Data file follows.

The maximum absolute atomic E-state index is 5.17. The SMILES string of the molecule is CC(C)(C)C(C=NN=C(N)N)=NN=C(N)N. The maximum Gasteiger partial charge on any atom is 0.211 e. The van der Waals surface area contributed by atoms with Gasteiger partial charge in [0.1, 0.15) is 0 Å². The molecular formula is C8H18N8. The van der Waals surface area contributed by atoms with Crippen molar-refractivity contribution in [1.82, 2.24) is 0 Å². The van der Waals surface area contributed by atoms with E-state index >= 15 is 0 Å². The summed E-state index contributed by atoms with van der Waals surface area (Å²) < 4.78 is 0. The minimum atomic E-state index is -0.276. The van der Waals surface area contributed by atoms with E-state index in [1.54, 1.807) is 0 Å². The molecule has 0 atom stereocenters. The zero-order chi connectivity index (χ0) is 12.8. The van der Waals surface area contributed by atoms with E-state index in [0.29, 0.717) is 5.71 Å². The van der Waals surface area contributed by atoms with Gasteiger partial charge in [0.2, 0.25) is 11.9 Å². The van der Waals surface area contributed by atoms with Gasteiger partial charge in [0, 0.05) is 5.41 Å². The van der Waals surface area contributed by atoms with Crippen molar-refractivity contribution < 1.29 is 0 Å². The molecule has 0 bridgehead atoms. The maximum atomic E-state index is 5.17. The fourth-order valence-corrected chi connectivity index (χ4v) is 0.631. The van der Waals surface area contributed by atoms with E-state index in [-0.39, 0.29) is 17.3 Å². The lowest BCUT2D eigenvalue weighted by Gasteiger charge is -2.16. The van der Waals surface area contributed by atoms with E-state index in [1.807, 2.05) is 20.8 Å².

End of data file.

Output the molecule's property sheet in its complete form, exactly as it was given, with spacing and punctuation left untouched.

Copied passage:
The maximum absolute atomic E-state index is 5.17. The SMILES string of the molecule is CC(C)(C)C(C=NN=C(N)N)=NN=C(N)N. The maximum Gasteiger partial charge on any atom is 0.211 e. The van der Waals surface area contributed by atoms with Gasteiger partial charge in [0.1, 0.15) is 0 Å². The molecular formula is C8H18N8. The van der Waals surface area contributed by atoms with Crippen molar-refractivity contribution in [1.82, 2.24) is 0 Å². The van der Waals surface area contributed by atoms with E-state index >= 15 is 0 Å². The summed E-state index contributed by atoms with van der Waals surface area (Å²) < 4.78 is 0. The minimum atomic E-state index is -0.276. The van der Waals surface area contributed by atoms with E-state index in [1.54, 1.807) is 0 Å². The molecule has 0 atom stereocenters. The zero-order chi connectivity index (χ0) is 12.8. The van der Waals surface area contributed by atoms with E-state index in [0.29, 0.717) is 5.71 Å². The van der Waals surface area contributed by atoms with Gasteiger partial charge in [0.2, 0.25) is 11.9 Å². The van der Waals surface area contributed by atoms with Gasteiger partial charge in [0, 0.05) is 5.41 Å². The van der Waals surface area contributed by atoms with Crippen molar-refractivity contribution < 1.29 is 0 Å². The molecule has 0 bridgehead atoms. The maximum atomic E-state index is 5.17. The fourth-order valence-corrected chi connectivity index (χ4v) is 0.631. The van der Waals surface area contributed by atoms with E-state index in [-0.39, 0.29) is 17.3 Å². The lowest BCUT2D eigenvalue weighted by Gasteiger charge is -2.16. The van der Waals surface area contributed by atoms with E-state index in [1.807, 2.05) is 20.8 Å².